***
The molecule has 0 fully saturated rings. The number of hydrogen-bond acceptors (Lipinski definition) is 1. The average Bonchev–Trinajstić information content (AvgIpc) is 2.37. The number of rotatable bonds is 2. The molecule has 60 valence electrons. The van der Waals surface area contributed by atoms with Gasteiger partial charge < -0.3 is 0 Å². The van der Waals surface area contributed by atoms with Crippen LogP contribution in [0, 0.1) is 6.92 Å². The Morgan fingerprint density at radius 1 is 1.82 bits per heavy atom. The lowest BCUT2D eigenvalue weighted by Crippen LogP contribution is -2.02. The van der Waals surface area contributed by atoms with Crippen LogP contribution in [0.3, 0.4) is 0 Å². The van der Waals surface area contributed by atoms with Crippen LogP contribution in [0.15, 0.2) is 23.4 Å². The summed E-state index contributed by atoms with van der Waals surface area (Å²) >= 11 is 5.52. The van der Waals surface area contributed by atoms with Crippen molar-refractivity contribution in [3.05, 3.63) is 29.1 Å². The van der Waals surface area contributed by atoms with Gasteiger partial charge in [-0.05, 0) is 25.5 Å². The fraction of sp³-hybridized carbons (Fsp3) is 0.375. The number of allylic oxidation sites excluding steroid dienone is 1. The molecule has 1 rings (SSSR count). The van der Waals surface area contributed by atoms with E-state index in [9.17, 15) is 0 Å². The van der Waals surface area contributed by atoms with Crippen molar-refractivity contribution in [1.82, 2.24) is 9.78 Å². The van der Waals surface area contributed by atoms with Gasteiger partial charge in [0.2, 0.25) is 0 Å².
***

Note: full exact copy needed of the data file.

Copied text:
The molecule has 0 fully saturated rings. The number of hydrogen-bond acceptors (Lipinski definition) is 1. The average Bonchev–Trinajstić information content (AvgIpc) is 2.37. The number of rotatable bonds is 2. The molecule has 60 valence electrons. The van der Waals surface area contributed by atoms with Gasteiger partial charge < -0.3 is 0 Å². The van der Waals surface area contributed by atoms with Crippen LogP contribution in [0, 0.1) is 6.92 Å². The Morgan fingerprint density at radius 1 is 1.82 bits per heavy atom. The lowest BCUT2D eigenvalue weighted by Crippen LogP contribution is -2.02. The van der Waals surface area contributed by atoms with Crippen LogP contribution in [0.3, 0.4) is 0 Å². The van der Waals surface area contributed by atoms with Crippen LogP contribution in [0.15, 0.2) is 23.4 Å². The summed E-state index contributed by atoms with van der Waals surface area (Å²) >= 11 is 5.52. The van der Waals surface area contributed by atoms with Crippen molar-refractivity contribution in [3.05, 3.63) is 29.1 Å². The van der Waals surface area contributed by atoms with Gasteiger partial charge in [-0.05, 0) is 25.5 Å². The fraction of sp³-hybridized carbons (Fsp3) is 0.375. The number of allylic oxidation sites excluding steroid dienone is 1. The molecule has 1 rings (SSSR count). The van der Waals surface area contributed by atoms with E-state index in [9.17, 15) is 0 Å². The van der Waals surface area contributed by atoms with Crippen molar-refractivity contribution in [1.82, 2.24) is 9.78 Å². The van der Waals surface area contributed by atoms with Gasteiger partial charge in [0.2, 0.25) is 0 Å².